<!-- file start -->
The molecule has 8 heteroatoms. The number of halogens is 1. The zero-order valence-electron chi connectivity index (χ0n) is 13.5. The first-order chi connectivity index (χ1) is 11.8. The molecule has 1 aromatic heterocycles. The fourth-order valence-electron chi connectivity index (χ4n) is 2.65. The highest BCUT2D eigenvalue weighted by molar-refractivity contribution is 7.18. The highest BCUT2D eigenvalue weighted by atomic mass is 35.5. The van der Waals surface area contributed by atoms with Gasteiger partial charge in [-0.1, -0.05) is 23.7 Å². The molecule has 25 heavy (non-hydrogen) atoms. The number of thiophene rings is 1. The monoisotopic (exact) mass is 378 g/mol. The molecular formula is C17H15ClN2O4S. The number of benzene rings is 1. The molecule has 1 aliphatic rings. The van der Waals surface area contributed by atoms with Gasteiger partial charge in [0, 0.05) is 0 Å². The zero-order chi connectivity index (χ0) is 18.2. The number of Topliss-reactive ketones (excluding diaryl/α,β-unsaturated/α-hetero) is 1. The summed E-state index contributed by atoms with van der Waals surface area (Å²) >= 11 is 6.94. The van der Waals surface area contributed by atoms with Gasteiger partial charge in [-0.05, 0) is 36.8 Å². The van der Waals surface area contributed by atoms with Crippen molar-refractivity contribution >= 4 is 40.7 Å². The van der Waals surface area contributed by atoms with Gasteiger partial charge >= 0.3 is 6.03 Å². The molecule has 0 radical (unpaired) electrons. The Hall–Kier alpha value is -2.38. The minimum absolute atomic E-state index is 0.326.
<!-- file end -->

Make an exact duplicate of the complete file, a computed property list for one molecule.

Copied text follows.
The molecule has 8 heteroatoms. The number of halogens is 1. The zero-order valence-electron chi connectivity index (χ0n) is 13.5. The first-order chi connectivity index (χ1) is 11.8. The molecule has 1 aromatic heterocycles. The fourth-order valence-electron chi connectivity index (χ4n) is 2.65. The highest BCUT2D eigenvalue weighted by molar-refractivity contribution is 7.18. The highest BCUT2D eigenvalue weighted by atomic mass is 35.5. The van der Waals surface area contributed by atoms with Gasteiger partial charge in [-0.1, -0.05) is 23.7 Å². The molecule has 25 heavy (non-hydrogen) atoms. The number of thiophene rings is 1. The monoisotopic (exact) mass is 378 g/mol. The molecular formula is C17H15ClN2O4S. The number of benzene rings is 1. The molecule has 1 aliphatic rings. The van der Waals surface area contributed by atoms with Gasteiger partial charge in [0, 0.05) is 0 Å². The zero-order chi connectivity index (χ0) is 18.2. The number of Topliss-reactive ketones (excluding diaryl/α,β-unsaturated/α-hetero) is 1. The summed E-state index contributed by atoms with van der Waals surface area (Å²) >= 11 is 6.94. The van der Waals surface area contributed by atoms with Gasteiger partial charge in [-0.05, 0) is 36.8 Å². The van der Waals surface area contributed by atoms with Crippen molar-refractivity contribution >= 4 is 40.7 Å². The van der Waals surface area contributed by atoms with Gasteiger partial charge >= 0.3 is 6.03 Å². The molecule has 0 radical (unpaired) electrons. The Hall–Kier alpha value is -2.38. The minimum absolute atomic E-state index is 0.326.